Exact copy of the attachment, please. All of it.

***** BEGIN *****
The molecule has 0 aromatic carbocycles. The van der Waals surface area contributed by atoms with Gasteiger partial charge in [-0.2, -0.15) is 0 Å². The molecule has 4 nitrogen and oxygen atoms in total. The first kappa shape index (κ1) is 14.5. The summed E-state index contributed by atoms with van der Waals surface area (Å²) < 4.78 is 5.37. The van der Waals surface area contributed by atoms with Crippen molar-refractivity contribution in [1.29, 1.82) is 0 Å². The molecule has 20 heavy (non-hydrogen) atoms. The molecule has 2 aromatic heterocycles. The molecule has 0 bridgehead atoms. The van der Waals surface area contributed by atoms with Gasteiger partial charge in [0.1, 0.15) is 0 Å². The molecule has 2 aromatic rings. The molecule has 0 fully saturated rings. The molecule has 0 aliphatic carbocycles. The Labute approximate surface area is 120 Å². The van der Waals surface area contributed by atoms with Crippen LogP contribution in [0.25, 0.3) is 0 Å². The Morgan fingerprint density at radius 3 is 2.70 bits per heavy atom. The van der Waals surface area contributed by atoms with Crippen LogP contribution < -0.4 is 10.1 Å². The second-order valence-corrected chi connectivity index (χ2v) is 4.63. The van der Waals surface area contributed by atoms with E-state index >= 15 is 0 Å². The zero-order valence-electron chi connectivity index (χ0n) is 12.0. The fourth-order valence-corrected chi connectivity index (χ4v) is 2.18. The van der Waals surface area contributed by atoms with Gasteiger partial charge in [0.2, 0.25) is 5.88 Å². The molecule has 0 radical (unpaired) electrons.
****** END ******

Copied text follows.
The molecule has 0 aromatic carbocycles. The van der Waals surface area contributed by atoms with Gasteiger partial charge in [-0.2, -0.15) is 0 Å². The molecule has 4 nitrogen and oxygen atoms in total. The first kappa shape index (κ1) is 14.5. The summed E-state index contributed by atoms with van der Waals surface area (Å²) < 4.78 is 5.37. The van der Waals surface area contributed by atoms with Crippen molar-refractivity contribution in [1.29, 1.82) is 0 Å². The molecule has 20 heavy (non-hydrogen) atoms. The molecule has 2 aromatic heterocycles. The molecule has 0 bridgehead atoms. The van der Waals surface area contributed by atoms with Gasteiger partial charge in [0.1, 0.15) is 0 Å². The molecule has 2 aromatic rings. The molecule has 0 fully saturated rings. The molecule has 0 aliphatic carbocycles. The Labute approximate surface area is 120 Å². The van der Waals surface area contributed by atoms with Crippen LogP contribution in [0.25, 0.3) is 0 Å². The Morgan fingerprint density at radius 3 is 2.70 bits per heavy atom. The van der Waals surface area contributed by atoms with Crippen LogP contribution < -0.4 is 10.1 Å². The second-order valence-corrected chi connectivity index (χ2v) is 4.63. The van der Waals surface area contributed by atoms with E-state index >= 15 is 0 Å². The zero-order valence-electron chi connectivity index (χ0n) is 12.0. The fourth-order valence-corrected chi connectivity index (χ4v) is 2.18. The van der Waals surface area contributed by atoms with Gasteiger partial charge in [0.2, 0.25) is 5.88 Å². The molecule has 0 radical (unpaired) electrons.